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Dill v. Potts

September 2, 2009

ANTHONY DILL, PLAINTIFF,
v.
J. POTTS, ET AL., DEFENDANTS.



ORDER

Plaintiff is confined in a county jail and is proceeding without counsel in an action brought under 42 U.S.C. §1983. He seeks leave to proceed in forma pauperis. See 28 U.S.C. § 1915(a). This proceeding was referred to this court by Local Rule 72-302 pursuant to 28 U.S.C. § 636(b)(1).

Plaintiff's declaration makes the showing required by 28 U.S.C. § 1915(a)(1) and (2). Plaintiff must pay the $350 filing fee. See 28 U.S.C. §§ 1914(a), 1915(b)(1). Plaintiff must make monthly payments of 20 percent of the preceding month's income credited to his trust account. See 28 U.S.C. § 1915(b)(2). The agency having custody of plaintiff shall forward payments from plaintiff's account to the Clerk of the Court each time the amount in the account exceeds $10 until the filing fee is paid.

The court has reviewed plaintiff's complaint and, for the limited purposes of § 1915A screening, finds that it states cognizable Fourth Amendment claims of excessive force against defendants Potts, Greenberg, Iacono, Jensen, and Whitney. See 28 U.S.C. § 1915A. The complaint does not state any other cognizable claims against these defendants, nor does it state a cognizable claim against defendants Badoua, Rodriguez or Yates.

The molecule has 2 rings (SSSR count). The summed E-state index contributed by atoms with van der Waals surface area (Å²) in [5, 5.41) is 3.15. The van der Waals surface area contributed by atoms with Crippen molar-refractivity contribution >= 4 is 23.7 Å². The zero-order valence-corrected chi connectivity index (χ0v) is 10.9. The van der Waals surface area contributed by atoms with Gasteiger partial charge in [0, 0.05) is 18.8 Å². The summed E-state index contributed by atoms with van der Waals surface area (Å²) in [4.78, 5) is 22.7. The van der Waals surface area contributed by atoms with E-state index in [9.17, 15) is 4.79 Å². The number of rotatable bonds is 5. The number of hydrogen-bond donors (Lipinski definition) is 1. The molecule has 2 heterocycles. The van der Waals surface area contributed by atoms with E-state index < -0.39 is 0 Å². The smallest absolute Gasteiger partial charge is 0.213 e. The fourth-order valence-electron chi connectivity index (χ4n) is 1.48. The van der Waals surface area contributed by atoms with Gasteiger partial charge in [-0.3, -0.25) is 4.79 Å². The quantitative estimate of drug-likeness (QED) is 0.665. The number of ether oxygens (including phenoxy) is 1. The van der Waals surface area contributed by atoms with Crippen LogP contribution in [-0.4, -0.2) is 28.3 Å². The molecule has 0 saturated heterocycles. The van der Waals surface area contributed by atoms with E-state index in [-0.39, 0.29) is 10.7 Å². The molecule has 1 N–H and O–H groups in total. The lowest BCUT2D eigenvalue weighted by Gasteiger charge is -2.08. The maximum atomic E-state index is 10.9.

The Civil Rights Act under which this action was filed provides: Every person who, under color of [state law] . . . subjects, or causes to be subjected, any citizen of the United States . . . to the deprivation of any rights, privileges, or immunities secured by the Constitution . . . shall be liable to the party injured in an action at law, suit in equity, or other proper proceeding for redress . . . .